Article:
I bless the supply chains down in Africa: Norebase is building a platform that will make it vastly easier for companies to start, scale and operate in African countries.
Let’s face it: We love this story from Kyle about how, in the midst of waning interest, mask-detection companies are potentially continuing to thrive.
Psychedelics startups are on a long journey to consumer markets, but these 5 VCs are taking the ride
For years, consumers have used substances like cannabis and microdoses of LSD and psilocybin mushrooms to elevate their mood and sharpen mental focus. Now that regulators and clinicians are reevaluating these drugs, investors are exploring what this mind-expanding market has to offer.
In the U.S, more than 400 clinics offer ketamine therapy, and MDMA, commonly known as ecstasy, is on track for FDA approval in 2023. In Oakland and Denver, “magic mushrooms” have already been decriminalized for adult use.
To learn more about the applications attracting VCs to psychedelics, reporter Anna Heim interviewed five who are active in the sector:
Tim Schlidt, co-founder and partner, Palo Santo
Ryan Zurrer, founder, Vine Ventures
Dina Burkitbayeva, founder, PsyMed Ventures
Clara Burtenshaw, partner, Neo Kuma Ventures
Sa’ad Shah, managing partner, Noetic Fund
(TechCrunch+ is our membership program, which helps founders and startup teams get ahead. You can sign up here.)
Big Tech Inc.
Amazon is doubling down in India, saying today it will export locally produced Indian goods worth $20 billion by 2025, up from the $10 billion in goods it previously pledged to export.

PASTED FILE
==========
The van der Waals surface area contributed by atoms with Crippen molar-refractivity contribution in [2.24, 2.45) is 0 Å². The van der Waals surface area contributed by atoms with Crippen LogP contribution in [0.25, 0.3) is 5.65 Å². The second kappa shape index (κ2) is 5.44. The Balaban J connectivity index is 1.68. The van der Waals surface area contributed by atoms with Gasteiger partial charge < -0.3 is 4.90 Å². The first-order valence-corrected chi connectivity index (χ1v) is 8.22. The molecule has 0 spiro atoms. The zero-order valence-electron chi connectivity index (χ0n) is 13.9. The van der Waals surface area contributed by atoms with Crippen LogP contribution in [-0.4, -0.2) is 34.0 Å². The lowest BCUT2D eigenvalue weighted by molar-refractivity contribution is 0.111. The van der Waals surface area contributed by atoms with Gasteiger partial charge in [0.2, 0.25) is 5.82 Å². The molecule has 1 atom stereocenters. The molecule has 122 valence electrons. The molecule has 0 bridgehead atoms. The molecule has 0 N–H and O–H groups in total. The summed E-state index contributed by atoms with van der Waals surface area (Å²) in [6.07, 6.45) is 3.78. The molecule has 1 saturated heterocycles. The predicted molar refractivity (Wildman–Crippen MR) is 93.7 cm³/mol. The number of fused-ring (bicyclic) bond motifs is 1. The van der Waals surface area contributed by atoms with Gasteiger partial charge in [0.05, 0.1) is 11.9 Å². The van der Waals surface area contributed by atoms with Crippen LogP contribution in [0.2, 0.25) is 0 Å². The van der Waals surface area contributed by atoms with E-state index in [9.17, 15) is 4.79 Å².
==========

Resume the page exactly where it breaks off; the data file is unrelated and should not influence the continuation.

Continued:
Soon you will be able to get an NFT with your tall decaf cappuccino (if you know, you know). Starbucks is entering the world of web3 with a collection of NFTs, and we report that the idea behind it is not only to “help Starbucks better connect with younger people,” but also to “provide a way to create incremental traffic and revenue, not only in terms of retail, but also incremental revenue as a result of its own business.”
Google is rolling out some more Workspace controls for its users in Europe by the end of the year in an effort to “control, limit, and monitor transfers of data to and from the EU,” we report. It seems this is a continued effort by Google to be in better compliance with regulatory privacy laws.
Here are some other stories we think you’ll like:
China’s tech giants are having NFT FOMO: We think that about covers it.
In the world of vroom: Fisker revealed an all-electric luxury sports car, while car rental giant Sixt was hit with some delays following a cyberattack.
Elon Musk may be heading to Parliament: The eccentric CEO was invited to the U.K. to speak with the Brits about his plans for Twitter.
TikTok gets into revenue sharing: Its new ad product aims to entice advertisers with the notion of having their ad next to the top 4% of content.
Meanwhile, Robinhood does some revenue diversifying of its own: Later this month, Robinhood is launching a stock-lending feature so that users can lend out their shares and make some recurring income from borrowers, while Robinhood will take a cut of the loans. The company kind of already does this, but what’s different here is that the earning potential is higher.